• Be careful that you don’t over-process the nuts and head towards making a nut butter.  Nothing wrong with that… just not our goal at the moment.
    • This ensures that the dry ingredients (spices) get well distributed so you don’t end up with concentrated pockets of flavors.
  3. Add the sweetener and vanilla, pulsing it together. Test the batter by pinching it between your fingers.  If it holds, it is ready.
  4. Distribute the crust evenly on the bottom of the pan, using even and gentle pressure.  If you press too hard it might really stick bad to the base of the pan, making it hard to remove slices.  You can either just make the crust on the bottom of the pan or you can also bring it up the sides.  If you go up the sides, double the recipe.
  5. Set aside while you make the cheesecake batter.

Make prickly pear juice:

  1. Remove needles from the pear but burning them off with a small hand torch.  This is very important!  The small needles on the fruit are very painful if they get under your skin.  So handle carefully.
  2. After the needles are burnt off, cut the fruit in half and scoop out the seeds and flesh, placing them in the blender.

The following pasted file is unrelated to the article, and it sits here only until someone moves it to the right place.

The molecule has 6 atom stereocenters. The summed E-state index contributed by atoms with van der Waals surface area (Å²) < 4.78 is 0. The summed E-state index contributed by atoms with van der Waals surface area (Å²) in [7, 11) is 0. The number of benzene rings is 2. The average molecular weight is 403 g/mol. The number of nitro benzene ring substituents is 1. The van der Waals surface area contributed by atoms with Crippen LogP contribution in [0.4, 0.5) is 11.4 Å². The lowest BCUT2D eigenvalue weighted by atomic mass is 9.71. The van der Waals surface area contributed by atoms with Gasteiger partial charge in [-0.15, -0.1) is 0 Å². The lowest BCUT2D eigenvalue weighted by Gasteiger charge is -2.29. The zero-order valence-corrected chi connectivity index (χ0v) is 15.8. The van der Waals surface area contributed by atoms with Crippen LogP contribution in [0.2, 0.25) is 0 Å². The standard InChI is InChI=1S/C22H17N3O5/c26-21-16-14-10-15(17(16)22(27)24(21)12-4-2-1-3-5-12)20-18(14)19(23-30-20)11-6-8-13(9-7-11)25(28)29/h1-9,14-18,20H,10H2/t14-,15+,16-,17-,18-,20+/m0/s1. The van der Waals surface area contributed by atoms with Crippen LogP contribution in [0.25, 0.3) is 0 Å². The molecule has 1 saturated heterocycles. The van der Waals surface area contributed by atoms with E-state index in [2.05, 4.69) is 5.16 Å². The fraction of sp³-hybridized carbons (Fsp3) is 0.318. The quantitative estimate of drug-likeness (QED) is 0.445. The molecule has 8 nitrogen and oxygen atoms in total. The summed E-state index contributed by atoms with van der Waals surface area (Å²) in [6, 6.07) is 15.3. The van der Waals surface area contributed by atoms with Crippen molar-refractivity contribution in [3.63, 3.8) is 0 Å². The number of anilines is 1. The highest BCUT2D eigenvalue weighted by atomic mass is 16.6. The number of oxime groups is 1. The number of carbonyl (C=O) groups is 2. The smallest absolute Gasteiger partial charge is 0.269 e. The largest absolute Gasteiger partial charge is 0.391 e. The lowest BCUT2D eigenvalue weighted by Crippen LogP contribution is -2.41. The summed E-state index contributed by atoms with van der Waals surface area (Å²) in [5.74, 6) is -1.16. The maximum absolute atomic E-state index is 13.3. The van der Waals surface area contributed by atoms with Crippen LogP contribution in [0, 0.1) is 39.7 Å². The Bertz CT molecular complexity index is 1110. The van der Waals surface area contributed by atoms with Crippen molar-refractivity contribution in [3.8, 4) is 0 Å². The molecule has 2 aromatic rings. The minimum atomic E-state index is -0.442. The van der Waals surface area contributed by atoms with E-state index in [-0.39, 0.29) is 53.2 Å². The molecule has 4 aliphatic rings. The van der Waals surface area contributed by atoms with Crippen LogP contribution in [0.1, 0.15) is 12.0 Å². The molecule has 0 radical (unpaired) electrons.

3. Blend the flesh and seeds in the blender for about 40 seconds.  Pour the mixture into a nut bag or a mesh screen to separate the seeds and pulp from the juice.  Discard seeds and pulp.
  1. Drain the soaked cashews and discard the soak water.  Place in a high-speed blender.
  2. In a high-powered blender combine the; cashews, almond milk, sweetener, prickly pear juice, vanilla, and salt.
    • Due to the volume and the creamy texture that we are going after, it is important to use a high-powered blender.  It could be too taxing on a lower-end model.
    • Blend until the filling is creamy smooth.   You shouldn’t detect any grit.  If you do, keep blending.
    • This process can take 2-4 minutes, depending on the strength of the blender.  Keep your hand cupped around the base of the blender carafe to feel for warmth.  If the batter is getting too warm.  Stop the machine and let it cool.  Then proceed once cooled.
  3. With a vortex going in the blender, drizzle in the coconut oil, and then add the lecithin.  Blend just long enough to incorporate everything together.  Don’t over-process.  The batter will start to thicken.
    • What is a vortex?  Look into the container from the top and slowly increase the speed from low to high,  the batter will form a small vortex (or hole) in the center.  High-powered machines have containers that are designed to create a controlled vortex, systematically folding ingredients back to the blades for smoother blends and faster processing… instead of just spinning ingredients around, hoping they find their way to the blades.